Jordie Albiston, ‘the Book of Ethel’ in Lip Verse


lip verse: the book of ethel

Bronwyn Lovell, 18 September 2013

(excerpt)

Jordie Albiston’s seventh poetry collection—the Book of Ethel—is a woman’s life journey delicately and diligently distilled into a slim volume of verse. Ethel is Albiston’s great grandmother, who immigrated to Australia from Cornwall with her family in the late 1800s at the age of fifteen.

measles     diphtheria     di-
arrhoea 
    words I hear
thro the Night     whooping-cough     vi-
olence     cholera     Fate
     words
I know well     then this one     em-
i-grate
     new to the ear
the frightening     exciting     sound

This is one of Albiston’s documentary poetry collections, following her previous Botany Bay Document (1996) and The Hanging of Jean Lee (1998), which both examined historical experiences of women, too. In 2011, Albiston travelled to Cornwall to study archival material and to discover for herself the place and culture Ethel grew up in.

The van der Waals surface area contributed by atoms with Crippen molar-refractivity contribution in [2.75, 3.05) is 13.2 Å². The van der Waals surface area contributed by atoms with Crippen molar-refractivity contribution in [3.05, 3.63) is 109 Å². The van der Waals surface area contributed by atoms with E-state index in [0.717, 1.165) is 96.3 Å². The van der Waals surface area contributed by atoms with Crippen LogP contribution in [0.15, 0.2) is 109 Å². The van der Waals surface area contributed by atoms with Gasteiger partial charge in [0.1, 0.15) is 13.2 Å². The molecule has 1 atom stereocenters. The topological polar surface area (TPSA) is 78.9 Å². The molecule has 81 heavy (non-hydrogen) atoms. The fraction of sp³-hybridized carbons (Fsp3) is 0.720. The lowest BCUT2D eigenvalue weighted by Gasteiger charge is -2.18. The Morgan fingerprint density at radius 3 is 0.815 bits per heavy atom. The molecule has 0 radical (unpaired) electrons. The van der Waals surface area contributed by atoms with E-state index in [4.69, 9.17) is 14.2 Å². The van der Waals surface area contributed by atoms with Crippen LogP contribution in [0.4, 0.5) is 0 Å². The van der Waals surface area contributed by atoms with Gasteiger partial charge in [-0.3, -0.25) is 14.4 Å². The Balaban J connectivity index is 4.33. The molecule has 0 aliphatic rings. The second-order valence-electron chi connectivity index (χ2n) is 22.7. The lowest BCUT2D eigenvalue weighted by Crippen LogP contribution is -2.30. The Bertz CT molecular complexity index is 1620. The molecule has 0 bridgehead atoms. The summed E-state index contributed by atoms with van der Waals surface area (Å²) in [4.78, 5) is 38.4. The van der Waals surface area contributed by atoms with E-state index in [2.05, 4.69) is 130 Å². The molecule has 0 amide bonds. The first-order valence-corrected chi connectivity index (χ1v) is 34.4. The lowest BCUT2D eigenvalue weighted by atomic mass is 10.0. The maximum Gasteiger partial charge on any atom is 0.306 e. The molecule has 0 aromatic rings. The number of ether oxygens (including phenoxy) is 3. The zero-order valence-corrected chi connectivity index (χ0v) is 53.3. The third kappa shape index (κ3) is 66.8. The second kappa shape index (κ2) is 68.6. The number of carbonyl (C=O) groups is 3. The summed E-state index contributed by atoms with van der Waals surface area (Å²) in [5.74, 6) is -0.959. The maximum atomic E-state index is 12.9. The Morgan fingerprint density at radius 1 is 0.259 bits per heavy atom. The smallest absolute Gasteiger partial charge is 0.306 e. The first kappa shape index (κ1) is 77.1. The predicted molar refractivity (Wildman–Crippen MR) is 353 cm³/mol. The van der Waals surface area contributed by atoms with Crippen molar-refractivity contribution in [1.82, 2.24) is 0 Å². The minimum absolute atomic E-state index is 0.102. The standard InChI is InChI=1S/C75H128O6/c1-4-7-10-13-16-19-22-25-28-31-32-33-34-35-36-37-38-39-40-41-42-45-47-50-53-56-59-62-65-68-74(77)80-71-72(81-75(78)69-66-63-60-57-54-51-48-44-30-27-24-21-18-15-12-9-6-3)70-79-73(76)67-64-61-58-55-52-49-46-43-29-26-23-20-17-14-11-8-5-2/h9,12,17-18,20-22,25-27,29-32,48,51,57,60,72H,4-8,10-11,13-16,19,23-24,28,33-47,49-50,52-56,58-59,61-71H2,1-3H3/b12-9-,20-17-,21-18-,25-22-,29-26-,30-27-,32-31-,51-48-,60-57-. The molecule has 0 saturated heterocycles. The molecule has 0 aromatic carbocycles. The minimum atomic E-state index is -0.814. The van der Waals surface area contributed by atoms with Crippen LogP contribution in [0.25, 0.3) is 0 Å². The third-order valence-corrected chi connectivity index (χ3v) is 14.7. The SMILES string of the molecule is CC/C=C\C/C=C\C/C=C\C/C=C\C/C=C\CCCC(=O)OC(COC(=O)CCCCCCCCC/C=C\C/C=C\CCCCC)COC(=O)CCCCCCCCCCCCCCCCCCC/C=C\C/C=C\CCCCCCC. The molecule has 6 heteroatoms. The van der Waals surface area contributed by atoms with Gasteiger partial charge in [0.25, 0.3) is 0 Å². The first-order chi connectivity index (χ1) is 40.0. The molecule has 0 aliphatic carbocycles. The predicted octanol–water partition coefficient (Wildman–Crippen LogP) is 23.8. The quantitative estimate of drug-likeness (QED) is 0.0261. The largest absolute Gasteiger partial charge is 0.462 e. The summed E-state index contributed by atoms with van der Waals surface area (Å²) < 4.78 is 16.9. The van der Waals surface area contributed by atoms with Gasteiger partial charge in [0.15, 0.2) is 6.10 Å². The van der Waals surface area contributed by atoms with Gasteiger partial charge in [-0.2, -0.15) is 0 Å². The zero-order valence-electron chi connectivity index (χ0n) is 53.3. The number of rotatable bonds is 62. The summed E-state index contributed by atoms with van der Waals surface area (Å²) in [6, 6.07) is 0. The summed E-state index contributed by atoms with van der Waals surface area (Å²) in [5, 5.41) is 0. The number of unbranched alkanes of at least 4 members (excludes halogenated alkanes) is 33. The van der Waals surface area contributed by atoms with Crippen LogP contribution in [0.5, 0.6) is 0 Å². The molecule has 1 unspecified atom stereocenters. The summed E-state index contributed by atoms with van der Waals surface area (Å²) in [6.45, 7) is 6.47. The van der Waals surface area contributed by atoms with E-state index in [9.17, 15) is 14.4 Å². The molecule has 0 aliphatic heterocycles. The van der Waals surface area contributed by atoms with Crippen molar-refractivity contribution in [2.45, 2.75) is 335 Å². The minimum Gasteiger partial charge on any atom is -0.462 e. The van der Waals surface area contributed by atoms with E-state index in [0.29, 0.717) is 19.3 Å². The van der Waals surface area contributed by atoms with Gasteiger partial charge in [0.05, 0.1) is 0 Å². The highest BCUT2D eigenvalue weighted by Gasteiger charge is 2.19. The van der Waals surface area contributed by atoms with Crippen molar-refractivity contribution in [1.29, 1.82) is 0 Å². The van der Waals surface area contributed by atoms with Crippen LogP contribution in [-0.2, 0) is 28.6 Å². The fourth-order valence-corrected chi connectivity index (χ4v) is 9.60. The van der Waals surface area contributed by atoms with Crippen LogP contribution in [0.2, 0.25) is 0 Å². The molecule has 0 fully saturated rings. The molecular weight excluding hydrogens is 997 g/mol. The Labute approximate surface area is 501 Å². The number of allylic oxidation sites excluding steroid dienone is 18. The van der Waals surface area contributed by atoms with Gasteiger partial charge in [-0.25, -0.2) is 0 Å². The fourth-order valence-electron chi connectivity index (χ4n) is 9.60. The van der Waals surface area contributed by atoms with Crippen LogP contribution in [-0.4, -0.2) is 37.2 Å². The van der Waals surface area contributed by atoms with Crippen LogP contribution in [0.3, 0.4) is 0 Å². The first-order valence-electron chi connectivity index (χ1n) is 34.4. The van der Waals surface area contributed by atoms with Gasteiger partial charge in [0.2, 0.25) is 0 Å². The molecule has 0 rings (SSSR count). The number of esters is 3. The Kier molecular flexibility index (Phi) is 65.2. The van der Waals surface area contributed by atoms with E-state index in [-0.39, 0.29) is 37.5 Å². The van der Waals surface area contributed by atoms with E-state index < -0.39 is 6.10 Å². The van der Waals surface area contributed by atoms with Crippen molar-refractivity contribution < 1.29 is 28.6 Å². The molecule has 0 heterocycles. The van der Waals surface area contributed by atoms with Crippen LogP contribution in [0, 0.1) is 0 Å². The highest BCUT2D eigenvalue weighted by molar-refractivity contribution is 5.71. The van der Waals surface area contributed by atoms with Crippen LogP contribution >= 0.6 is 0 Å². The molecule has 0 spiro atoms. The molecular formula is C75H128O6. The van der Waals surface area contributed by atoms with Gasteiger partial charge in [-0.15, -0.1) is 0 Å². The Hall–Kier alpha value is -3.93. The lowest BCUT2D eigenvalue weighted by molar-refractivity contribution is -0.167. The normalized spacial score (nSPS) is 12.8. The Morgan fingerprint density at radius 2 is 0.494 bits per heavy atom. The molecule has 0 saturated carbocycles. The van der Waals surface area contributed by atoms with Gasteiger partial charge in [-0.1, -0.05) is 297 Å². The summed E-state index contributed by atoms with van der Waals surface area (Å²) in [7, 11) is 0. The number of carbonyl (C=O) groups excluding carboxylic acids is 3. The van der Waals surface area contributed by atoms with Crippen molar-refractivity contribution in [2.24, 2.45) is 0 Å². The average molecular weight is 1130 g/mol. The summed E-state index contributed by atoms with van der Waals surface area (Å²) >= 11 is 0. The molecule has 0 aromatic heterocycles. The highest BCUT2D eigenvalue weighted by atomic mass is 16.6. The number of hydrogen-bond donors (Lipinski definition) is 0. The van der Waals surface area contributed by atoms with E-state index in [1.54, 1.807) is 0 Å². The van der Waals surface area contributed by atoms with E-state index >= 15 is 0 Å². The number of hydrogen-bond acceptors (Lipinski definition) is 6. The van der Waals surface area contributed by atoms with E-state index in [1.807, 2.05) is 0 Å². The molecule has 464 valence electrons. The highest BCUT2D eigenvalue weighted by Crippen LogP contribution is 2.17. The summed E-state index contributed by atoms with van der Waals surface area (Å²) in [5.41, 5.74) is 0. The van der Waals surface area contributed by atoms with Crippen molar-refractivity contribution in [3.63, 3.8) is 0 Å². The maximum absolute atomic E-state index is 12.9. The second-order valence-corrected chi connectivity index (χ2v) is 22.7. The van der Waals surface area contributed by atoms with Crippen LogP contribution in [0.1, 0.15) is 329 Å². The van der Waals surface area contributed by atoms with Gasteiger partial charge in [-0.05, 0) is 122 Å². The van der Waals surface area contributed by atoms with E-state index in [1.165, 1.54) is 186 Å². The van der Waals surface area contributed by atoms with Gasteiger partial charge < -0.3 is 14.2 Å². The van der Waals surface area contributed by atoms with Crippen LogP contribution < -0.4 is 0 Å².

pouting or pollack     coley
or cod     whatever the catch
to-day     they trudge back slowly
to hearth & to Home     while we
lay dinner-plates     (women wait
for men with nets     women watch
for mackerel watch for men)

Ethel’s experiences are at once ordinary and extraordinary, adventurous and monotonous, unique and universal—yet always profoundly female. The narrative pulled me along and I sped through the book in one sitting, although I am sure it would be even more delightful to savour slowly, since the musicality of the words is as fascinating to the ear as the scenes the poetry depicts so vividly for the imagination.

two days out from Plymouth     third-
class passenger Edward Sage
down with Delirium     slurs
Good-bye     & dies     the seas rise

Each poem in the book is a vignette—a telling aspect of Ethel’s experience ...

Bronwyn Lovell

Read this review in Lip Verse



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